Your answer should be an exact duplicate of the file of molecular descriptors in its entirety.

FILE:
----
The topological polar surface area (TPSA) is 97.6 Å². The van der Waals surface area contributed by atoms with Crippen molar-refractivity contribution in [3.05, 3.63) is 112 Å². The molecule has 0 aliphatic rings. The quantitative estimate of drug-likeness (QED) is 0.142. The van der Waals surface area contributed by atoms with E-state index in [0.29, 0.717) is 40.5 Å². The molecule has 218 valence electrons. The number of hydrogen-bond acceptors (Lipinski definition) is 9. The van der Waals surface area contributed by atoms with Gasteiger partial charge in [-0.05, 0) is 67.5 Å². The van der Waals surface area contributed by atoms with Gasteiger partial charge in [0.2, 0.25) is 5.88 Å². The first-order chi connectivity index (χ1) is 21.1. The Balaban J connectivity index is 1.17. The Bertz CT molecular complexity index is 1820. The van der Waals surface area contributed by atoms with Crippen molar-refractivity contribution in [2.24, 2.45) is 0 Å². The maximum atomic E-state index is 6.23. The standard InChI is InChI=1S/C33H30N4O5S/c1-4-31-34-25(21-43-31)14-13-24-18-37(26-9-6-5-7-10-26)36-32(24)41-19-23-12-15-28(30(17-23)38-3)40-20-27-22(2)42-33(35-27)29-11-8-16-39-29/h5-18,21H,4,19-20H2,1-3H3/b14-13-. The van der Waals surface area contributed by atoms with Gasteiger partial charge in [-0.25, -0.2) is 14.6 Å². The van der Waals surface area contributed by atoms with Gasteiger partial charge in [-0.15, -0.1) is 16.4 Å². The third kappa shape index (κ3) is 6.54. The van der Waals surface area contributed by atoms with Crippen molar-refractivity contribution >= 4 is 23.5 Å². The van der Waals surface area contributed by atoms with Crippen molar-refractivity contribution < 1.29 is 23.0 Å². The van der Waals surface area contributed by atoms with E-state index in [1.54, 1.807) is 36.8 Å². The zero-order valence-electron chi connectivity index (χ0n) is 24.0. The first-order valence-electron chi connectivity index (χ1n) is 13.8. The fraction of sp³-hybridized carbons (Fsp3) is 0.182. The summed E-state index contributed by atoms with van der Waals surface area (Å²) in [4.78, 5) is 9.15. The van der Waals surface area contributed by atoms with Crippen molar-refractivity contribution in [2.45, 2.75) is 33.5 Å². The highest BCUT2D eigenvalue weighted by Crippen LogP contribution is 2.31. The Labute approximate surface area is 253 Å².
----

The topological polar surface area (TPSA) is 97.6 Å². The van der Waals surface area contributed by atoms with Crippen molar-refractivity contribution in [3.05, 3.63) is 112 Å². The molecule has 0 aliphatic rings. The quantitative estimate of drug-likeness (QED) is 0.142. The van der Waals surface area contributed by atoms with E-state index in [0.29, 0.717) is 40.5 Å². The molecule has 218 valence electrons. The number of hydrogen-bond acceptors (Lipinski definition) is 9. The van der Waals surface area contributed by atoms with Gasteiger partial charge in [-0.05, 0) is 67.5 Å². The van der Waals surface area contributed by atoms with Gasteiger partial charge in [0.2, 0.25) is 5.88 Å². The first-order chi connectivity index (χ1) is 21.1. The Balaban J connectivity index is 1.17. The Bertz CT molecular complexity index is 1820. The van der Waals surface area contributed by atoms with Crippen molar-refractivity contribution in [2.24, 2.45) is 0 Å². The maximum atomic E-state index is 6.23. The standard InChI is InChI=1S/C33H30N4O5S/c1-4-31-34-25(21-43-31)14-13-24-18-37(26-9-6-5-7-10-26)36-32(24)41-19-23-12-15-28(30(17-23)38-3)40-20-27-22(2)42-33(35-27)29-11-8-16-39-29/h5-18,21H,4,19-20H2,1-3H3/b14-13-. The van der Waals surface area contributed by atoms with Gasteiger partial charge in [-0.25, -0.2) is 14.6 Å². The van der Waals surface area contributed by atoms with Gasteiger partial charge in [-0.15, -0.1) is 16.4 Å². The third kappa shape index (κ3) is 6.54. The van der Waals surface area contributed by atoms with Crippen molar-refractivity contribution >= 4 is 23.5 Å². The van der Waals surface area contributed by atoms with Crippen molar-refractivity contribution < 1.29 is 23.0 Å². The van der Waals surface area contributed by atoms with E-state index in [1.54, 1.807) is 36.8 Å². The zero-order valence-electron chi connectivity index (χ0n) is 24.0. The first-order valence-electron chi connectivity index (χ1n) is 13.8. The fraction of sp³-hybridized carbons (Fsp3) is 0.182. The summed E-state index contributed by atoms with van der Waals surface area (Å²) in [4.78, 5) is 9.15. The van der Waals surface area contributed by atoms with Crippen molar-refractivity contribution in [2.45, 2.75) is 33.5 Å². The highest BCUT2D eigenvalue weighted by Crippen LogP contribution is 2.31. The Labute approximate surface area is 253 Å².